The band's members have included Dave Barry, Stephen King, Amy Tan, Cynthia Heimel, Sam Barry, Ridley Pearson, Scott Turow, Joel Selvin, James McBride, Mitch Albom, Roy Blount Jr., Barbara Kingsolver, Robert Fulghum, Matt Groening, Tad Bartimus, Greg Iles, Aron Ralston and honorary member Maya Angelou among others, as well as professional musicians such as multi-instrumentalist (and author) Al Kooper, drummer Josh Kelly, guitarist Roger McGuinn and saxophonist Erasmo Paulo. Founder Kathi Kamen Goldmark died on May 24, 2012.

Toronto Film Critics Association Award for Best Actor

The Toronto Film Critics Association Award for Best Actor is one of the annual awards given by the Toronto Film Critics Association.

Treehouse of Horror XXII

"Treehouse of Horror XXII" is the third episode of the twenty-third season and the twenty-second Halloween episode of the American animated sitcom The Simpsons. It originally aired on the Fox network in the United States on October 30, 2011. The episode is part of the Treehouse of Horror series, which is an episode divided into three separate stories and an opening that is a parody of scary or Halloween themed stories. This episode's stories were primarily spoofs of the French film The Diving Bell and the Butterfly, the television series Dexter, and the American film Avatar. The opening was a parody of the autobiographical film 127 Hours, in which the subject Aron Ralston loses an arm.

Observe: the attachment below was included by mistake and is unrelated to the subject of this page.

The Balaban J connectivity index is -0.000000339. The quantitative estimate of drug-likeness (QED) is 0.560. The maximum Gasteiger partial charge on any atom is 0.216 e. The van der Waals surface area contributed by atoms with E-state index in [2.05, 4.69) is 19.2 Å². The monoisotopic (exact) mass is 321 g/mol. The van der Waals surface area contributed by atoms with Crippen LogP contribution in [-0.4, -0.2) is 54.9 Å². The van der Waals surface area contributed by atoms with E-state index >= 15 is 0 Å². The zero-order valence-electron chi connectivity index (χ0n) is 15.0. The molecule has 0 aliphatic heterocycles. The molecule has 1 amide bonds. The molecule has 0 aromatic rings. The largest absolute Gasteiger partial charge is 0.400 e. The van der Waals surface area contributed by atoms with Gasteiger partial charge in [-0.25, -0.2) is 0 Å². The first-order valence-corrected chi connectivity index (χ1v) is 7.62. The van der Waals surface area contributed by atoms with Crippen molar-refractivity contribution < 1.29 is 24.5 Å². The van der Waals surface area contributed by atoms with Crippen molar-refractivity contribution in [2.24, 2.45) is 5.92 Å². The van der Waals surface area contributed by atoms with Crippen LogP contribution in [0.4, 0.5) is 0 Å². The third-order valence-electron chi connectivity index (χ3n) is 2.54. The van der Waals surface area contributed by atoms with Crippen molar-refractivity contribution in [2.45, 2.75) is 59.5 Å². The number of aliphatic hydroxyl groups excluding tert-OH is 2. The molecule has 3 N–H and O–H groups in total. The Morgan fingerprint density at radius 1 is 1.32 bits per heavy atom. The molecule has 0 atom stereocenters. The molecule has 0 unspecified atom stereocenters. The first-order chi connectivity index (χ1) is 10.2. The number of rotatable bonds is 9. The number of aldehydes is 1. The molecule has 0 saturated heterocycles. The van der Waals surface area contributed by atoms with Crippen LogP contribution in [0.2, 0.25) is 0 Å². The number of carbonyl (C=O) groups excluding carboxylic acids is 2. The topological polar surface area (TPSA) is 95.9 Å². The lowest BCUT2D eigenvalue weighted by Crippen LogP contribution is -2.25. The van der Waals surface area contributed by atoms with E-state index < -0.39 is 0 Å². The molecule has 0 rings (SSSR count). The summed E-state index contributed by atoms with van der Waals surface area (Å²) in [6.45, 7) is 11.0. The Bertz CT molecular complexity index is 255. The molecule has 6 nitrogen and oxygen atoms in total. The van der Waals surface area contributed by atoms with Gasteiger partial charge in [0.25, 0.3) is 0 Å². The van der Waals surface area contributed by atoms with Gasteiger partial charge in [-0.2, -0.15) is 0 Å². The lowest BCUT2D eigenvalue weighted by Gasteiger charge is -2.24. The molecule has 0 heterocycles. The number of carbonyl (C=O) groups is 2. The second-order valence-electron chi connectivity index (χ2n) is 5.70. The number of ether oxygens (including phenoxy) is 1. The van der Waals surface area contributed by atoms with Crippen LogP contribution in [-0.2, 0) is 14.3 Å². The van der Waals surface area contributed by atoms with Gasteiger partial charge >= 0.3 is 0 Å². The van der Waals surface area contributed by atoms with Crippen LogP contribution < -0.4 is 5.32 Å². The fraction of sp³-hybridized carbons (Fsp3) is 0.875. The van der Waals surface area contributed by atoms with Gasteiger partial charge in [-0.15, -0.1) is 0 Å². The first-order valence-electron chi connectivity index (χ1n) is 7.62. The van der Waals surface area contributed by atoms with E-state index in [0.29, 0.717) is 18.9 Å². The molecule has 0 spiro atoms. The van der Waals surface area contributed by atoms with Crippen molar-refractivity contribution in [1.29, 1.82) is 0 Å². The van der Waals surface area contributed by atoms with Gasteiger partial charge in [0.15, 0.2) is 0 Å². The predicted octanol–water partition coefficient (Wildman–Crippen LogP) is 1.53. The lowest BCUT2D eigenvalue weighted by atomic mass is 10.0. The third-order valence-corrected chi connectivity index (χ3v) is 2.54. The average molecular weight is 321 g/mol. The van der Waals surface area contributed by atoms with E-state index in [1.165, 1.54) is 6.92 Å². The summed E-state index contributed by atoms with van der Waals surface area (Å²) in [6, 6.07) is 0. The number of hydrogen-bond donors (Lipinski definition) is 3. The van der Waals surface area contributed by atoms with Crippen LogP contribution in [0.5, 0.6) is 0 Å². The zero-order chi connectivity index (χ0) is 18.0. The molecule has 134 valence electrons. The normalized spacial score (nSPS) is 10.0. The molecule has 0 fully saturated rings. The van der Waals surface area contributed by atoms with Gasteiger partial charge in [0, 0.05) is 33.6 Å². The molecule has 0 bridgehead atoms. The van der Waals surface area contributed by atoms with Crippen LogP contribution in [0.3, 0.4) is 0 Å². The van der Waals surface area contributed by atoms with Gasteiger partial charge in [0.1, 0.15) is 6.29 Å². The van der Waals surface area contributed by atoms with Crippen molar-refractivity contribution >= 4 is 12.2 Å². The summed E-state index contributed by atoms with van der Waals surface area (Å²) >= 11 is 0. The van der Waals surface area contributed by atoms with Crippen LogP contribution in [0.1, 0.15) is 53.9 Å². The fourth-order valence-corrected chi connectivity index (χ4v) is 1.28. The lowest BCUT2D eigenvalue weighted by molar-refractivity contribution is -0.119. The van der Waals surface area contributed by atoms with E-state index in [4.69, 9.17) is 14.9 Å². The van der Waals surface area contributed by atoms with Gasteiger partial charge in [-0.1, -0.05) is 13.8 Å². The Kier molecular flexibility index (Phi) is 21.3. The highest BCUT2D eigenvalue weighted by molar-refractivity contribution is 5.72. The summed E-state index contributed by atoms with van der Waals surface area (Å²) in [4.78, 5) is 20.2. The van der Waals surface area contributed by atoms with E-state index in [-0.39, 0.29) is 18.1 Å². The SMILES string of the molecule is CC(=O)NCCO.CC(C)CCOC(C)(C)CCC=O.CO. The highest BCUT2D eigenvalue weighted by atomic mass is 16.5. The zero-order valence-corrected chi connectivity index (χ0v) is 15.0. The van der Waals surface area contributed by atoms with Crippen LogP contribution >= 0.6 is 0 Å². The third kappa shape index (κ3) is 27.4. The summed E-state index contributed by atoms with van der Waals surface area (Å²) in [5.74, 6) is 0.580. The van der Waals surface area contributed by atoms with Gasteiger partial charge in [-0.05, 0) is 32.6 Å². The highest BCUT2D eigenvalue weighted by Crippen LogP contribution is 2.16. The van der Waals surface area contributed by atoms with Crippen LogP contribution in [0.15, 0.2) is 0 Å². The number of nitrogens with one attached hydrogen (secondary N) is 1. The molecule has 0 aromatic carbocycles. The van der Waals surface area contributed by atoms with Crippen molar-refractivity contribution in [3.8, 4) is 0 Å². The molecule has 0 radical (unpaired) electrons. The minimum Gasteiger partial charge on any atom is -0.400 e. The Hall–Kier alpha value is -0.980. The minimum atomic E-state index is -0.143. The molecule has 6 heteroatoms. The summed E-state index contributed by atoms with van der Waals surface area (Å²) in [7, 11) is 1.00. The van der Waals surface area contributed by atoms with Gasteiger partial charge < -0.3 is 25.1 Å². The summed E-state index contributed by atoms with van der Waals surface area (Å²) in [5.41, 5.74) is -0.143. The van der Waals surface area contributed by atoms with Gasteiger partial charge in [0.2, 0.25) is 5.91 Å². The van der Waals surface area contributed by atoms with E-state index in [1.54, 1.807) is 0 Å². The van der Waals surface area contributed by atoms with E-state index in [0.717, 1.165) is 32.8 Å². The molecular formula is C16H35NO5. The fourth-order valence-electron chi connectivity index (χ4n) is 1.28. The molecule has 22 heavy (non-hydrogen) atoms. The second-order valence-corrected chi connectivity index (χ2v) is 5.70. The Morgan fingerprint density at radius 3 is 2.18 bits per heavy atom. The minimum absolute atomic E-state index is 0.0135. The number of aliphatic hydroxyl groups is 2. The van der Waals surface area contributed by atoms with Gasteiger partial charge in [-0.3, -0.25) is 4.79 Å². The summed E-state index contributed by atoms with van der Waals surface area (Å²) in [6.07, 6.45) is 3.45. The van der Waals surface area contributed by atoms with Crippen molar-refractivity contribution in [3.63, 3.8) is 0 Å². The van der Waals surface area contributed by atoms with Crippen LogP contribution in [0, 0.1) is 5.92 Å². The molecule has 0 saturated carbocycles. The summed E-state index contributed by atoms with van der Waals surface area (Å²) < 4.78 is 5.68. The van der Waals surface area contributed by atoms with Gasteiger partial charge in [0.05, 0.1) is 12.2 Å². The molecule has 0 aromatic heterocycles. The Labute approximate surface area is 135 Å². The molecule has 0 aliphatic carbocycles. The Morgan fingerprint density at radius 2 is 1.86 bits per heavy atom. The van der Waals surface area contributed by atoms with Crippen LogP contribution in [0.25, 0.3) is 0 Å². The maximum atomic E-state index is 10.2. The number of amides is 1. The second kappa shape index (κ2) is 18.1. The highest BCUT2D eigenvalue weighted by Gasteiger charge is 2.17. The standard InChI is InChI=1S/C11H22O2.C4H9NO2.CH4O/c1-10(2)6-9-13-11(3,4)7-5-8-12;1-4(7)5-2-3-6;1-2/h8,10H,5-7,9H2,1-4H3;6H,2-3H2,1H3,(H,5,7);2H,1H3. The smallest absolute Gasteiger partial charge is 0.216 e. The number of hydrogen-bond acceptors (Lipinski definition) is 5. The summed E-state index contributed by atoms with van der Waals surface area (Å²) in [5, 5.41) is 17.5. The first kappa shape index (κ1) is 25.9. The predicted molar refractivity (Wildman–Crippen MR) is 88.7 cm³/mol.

The episode was written by Carolyn Omine, directed by Matthew Faughnan, and featured guest voices from Aron Ralston and Jackie Mason. In its original American broadcast, it was viewed by approximately 8.1 million people. The critical reception was very diverse, ranging from a plea to end the show to a statement that the show is on top of its game and should not be cancelled. The episode featured a reference to the Broadway musical Spider-Man: Turn Off the Dark. After watching the show, the producers of the musical released a press statement in which they told how flattered they were when their show was mentioned on The Simpsons.


Urophagia is the consumption of urine. Urine was used in several ancient cultures for various health, healing, and cosmetic purposes; urine drinking is still practiced today, though there is no proven health benefit to it. In extreme cases, people drink urine if no other potable fluid is available, although numerous credible sources (including the US Army Field Manual) advise against it. Urine is also consumed as a sexual activity.

Vancouver Film Critics Circle Award for Best Actor

The Vancouver Film Critics Circle Award for Best Actor is an annual award given by the Vancouver Film Critics Circle.

Washington D.C. Area Film Critics Association Award for Best Actor

The Washington D.C. Area Film Critics Association Award for Best Actor is one of the annual awards given by the Washington D.C. Area Film Critics Association.